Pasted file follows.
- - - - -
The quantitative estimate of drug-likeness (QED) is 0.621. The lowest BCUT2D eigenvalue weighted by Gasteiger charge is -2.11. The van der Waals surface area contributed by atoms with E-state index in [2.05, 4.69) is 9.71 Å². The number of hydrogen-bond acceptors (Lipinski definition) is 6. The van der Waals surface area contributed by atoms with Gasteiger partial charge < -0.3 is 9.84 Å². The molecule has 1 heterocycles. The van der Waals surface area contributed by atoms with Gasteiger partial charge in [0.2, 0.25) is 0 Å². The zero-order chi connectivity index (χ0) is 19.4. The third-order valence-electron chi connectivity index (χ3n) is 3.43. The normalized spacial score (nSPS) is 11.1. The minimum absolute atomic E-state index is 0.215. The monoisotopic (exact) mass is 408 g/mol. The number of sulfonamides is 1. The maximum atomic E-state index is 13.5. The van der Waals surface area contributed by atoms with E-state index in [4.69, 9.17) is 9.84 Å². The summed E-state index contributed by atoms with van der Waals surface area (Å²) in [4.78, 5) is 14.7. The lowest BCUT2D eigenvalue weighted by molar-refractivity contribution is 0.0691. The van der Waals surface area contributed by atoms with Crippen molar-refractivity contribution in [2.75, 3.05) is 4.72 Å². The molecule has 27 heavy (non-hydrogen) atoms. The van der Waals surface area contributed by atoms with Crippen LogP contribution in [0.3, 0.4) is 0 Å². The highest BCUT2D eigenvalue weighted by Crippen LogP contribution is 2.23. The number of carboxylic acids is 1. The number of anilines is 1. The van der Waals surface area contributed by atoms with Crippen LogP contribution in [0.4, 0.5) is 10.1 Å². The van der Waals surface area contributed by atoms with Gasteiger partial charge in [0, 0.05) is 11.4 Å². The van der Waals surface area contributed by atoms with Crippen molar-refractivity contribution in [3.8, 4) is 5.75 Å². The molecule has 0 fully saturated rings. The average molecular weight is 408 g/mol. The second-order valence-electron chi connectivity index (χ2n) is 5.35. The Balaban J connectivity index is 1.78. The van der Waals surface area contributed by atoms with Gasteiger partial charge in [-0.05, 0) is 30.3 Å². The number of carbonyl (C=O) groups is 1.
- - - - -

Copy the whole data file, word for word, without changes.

The quantitative estimate of drug-likeness (QED) is 0.621. The lowest BCUT2D eigenvalue weighted by Gasteiger charge is -2.11. The van der Waals surface area contributed by atoms with E-state index in [2.05, 4.69) is 9.71 Å². The number of hydrogen-bond acceptors (Lipinski definition) is 6. The van der Waals surface area contributed by atoms with Gasteiger partial charge < -0.3 is 9.84 Å². The molecule has 1 heterocycles. The van der Waals surface area contributed by atoms with Gasteiger partial charge in [0.2, 0.25) is 0 Å². The zero-order chi connectivity index (χ0) is 19.4. The third-order valence-electron chi connectivity index (χ3n) is 3.43. The normalized spacial score (nSPS) is 11.1. The minimum absolute atomic E-state index is 0.215. The monoisotopic (exact) mass is 408 g/mol. The number of sulfonamides is 1. The maximum atomic E-state index is 13.5. The van der Waals surface area contributed by atoms with E-state index in [4.69, 9.17) is 9.84 Å². The summed E-state index contributed by atoms with van der Waals surface area (Å²) in [4.78, 5) is 14.7. The lowest BCUT2D eigenvalue weighted by molar-refractivity contribution is 0.0691. The van der Waals surface area contributed by atoms with Crippen molar-refractivity contribution in [2.75, 3.05) is 4.72 Å². The molecule has 27 heavy (non-hydrogen) atoms. The van der Waals surface area contributed by atoms with Crippen LogP contribution in [0.3, 0.4) is 0 Å². The highest BCUT2D eigenvalue weighted by Crippen LogP contribution is 2.23. The number of carboxylic acids is 1. The number of anilines is 1. The van der Waals surface area contributed by atoms with Crippen LogP contribution in [0.4, 0.5) is 10.1 Å². The van der Waals surface area contributed by atoms with Gasteiger partial charge in [0, 0.05) is 11.4 Å². The van der Waals surface area contributed by atoms with Crippen molar-refractivity contribution in [3.8, 4) is 5.75 Å². The molecule has 0 fully saturated rings. The average molecular weight is 408 g/mol. The second-order valence-electron chi connectivity index (χ2n) is 5.35. The Balaban J connectivity index is 1.78. The van der Waals surface area contributed by atoms with Gasteiger partial charge in [-0.05, 0) is 30.3 Å². The number of carbonyl (C=O) groups is 1.